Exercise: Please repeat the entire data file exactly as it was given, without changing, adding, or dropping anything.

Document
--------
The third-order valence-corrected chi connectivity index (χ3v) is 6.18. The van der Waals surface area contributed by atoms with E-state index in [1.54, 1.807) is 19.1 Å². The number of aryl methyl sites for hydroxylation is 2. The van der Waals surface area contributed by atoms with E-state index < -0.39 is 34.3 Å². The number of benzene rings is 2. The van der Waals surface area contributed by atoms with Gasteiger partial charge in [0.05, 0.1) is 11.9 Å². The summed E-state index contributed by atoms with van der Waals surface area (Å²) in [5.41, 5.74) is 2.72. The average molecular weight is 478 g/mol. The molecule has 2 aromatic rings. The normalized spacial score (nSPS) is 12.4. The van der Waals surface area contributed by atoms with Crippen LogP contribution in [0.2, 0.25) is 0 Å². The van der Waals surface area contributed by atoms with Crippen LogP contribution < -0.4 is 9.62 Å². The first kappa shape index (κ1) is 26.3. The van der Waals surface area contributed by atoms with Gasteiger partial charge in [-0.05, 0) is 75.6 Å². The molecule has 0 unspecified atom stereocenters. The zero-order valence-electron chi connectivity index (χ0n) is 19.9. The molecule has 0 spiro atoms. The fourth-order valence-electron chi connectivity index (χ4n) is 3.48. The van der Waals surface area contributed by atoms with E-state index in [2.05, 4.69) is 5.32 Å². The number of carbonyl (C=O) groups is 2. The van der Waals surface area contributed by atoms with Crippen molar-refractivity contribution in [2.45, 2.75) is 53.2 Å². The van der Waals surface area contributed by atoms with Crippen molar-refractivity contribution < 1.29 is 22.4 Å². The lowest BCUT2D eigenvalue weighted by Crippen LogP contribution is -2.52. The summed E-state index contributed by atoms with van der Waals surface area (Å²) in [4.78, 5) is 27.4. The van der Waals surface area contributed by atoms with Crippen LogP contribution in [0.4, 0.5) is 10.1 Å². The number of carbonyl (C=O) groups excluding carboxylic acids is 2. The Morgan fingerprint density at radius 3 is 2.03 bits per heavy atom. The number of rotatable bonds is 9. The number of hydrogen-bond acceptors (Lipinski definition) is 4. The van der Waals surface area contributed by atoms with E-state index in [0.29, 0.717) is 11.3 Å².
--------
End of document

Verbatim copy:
The third-order valence-corrected chi connectivity index (χ3v) is 6.18. The van der Waals surface area contributed by atoms with E-state index in [1.54, 1.807) is 19.1 Å². The number of aryl methyl sites for hydroxylation is 2. The van der Waals surface area contributed by atoms with E-state index < -0.39 is 34.3 Å². The number of benzene rings is 2. The van der Waals surface area contributed by atoms with Gasteiger partial charge in [0.05, 0.1) is 11.9 Å². The summed E-state index contributed by atoms with van der Waals surface area (Å²) in [5.41, 5.74) is 2.72. The average molecular weight is 478 g/mol. The molecule has 2 aromatic rings. The normalized spacial score (nSPS) is 12.4. The van der Waals surface area contributed by atoms with Crippen LogP contribution in [0.2, 0.25) is 0 Å². The van der Waals surface area contributed by atoms with Crippen LogP contribution < -0.4 is 9.62 Å². The first kappa shape index (κ1) is 26.3. The van der Waals surface area contributed by atoms with Gasteiger partial charge in [-0.05, 0) is 75.6 Å². The molecule has 0 unspecified atom stereocenters. The zero-order valence-electron chi connectivity index (χ0n) is 19.9. The molecule has 0 spiro atoms. The fourth-order valence-electron chi connectivity index (χ4n) is 3.48. The van der Waals surface area contributed by atoms with E-state index in [2.05, 4.69) is 5.32 Å². The number of carbonyl (C=O) groups is 2. The van der Waals surface area contributed by atoms with Crippen molar-refractivity contribution in [2.45, 2.75) is 53.2 Å². The van der Waals surface area contributed by atoms with Crippen molar-refractivity contribution < 1.29 is 22.4 Å². The lowest BCUT2D eigenvalue weighted by Crippen LogP contribution is -2.52. The summed E-state index contributed by atoms with van der Waals surface area (Å²) in [4.78, 5) is 27.4. The van der Waals surface area contributed by atoms with Crippen LogP contribution in [0.4, 0.5) is 10.1 Å². The number of carbonyl (C=O) groups excluding carboxylic acids is 2. The Morgan fingerprint density at radius 3 is 2.03 bits per heavy atom. The number of rotatable bonds is 9. The number of hydrogen-bond acceptors (Lipinski definition) is 4. The van der Waals surface area contributed by atoms with E-state index in [0.29, 0.717) is 11.3 Å².